Some people today are lamenting that the "ecumenical movement is dead." What is dying and is boring is not the movement within ecumenism but the lack of it. And this comes from people's being satisfied with what is basically a dualistic approach to ecumenism.
In this model, which our psychologically oriented society calls "dialogue," representatives of different traditions talk to each other with a certain tolerance and desire to understand one another. This represents a first step to ecumenism, and it is clearly an improvement over centuries of battles waged between foes. But we must move today from dialogue to common creativity.
Ecumenism is not about talking together or putting out position papers together but about creating together. What can two parties, Protestant or Catholic, Christian or Buddhist, scientist or theologian, artist or mathematician, create together? That is the question that the universe and the human race and God the Creator put to all of us. It is a question of how deeply we care about birthing and how deeply we can create with those who differ from us by interacting in dialectical and not merely dualistic ways.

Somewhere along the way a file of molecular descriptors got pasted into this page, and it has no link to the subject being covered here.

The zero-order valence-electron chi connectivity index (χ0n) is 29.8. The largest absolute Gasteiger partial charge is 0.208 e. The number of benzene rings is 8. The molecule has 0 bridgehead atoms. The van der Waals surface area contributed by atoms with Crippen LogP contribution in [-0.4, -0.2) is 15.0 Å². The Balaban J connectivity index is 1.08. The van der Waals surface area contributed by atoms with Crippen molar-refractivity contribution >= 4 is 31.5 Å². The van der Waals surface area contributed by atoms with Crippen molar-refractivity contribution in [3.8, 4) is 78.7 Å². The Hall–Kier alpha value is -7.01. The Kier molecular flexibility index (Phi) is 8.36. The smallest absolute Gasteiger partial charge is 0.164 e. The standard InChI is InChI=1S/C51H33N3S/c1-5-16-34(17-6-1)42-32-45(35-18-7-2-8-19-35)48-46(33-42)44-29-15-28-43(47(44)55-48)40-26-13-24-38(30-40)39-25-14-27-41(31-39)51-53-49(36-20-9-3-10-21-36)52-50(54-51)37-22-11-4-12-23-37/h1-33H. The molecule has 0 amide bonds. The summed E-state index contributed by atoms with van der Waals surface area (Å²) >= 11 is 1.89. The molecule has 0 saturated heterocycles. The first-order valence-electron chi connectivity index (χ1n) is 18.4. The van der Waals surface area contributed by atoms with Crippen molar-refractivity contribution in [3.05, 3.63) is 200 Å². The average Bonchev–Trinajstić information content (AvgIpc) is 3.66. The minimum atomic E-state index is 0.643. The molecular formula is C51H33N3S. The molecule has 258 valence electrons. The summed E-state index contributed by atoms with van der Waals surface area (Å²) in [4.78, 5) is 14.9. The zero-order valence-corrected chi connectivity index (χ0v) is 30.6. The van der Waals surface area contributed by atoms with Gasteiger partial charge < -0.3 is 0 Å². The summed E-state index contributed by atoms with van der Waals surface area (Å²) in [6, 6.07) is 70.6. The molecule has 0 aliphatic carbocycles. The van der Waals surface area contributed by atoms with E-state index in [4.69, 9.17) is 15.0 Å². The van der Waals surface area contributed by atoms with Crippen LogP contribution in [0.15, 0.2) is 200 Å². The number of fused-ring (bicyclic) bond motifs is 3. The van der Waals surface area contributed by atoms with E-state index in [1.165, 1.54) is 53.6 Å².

The universe was not created by tolerant dualisms but by mutual interpenetrations. Of course this implies letting go: Hydrogen must let go of its hydrogenness and oxygen of its oxygenness when the two come together and create water. Letting go is demanded as much of religious traditions as it is of individual religious believers.
--Matthew Fox, Original Blessing, pp. 215-6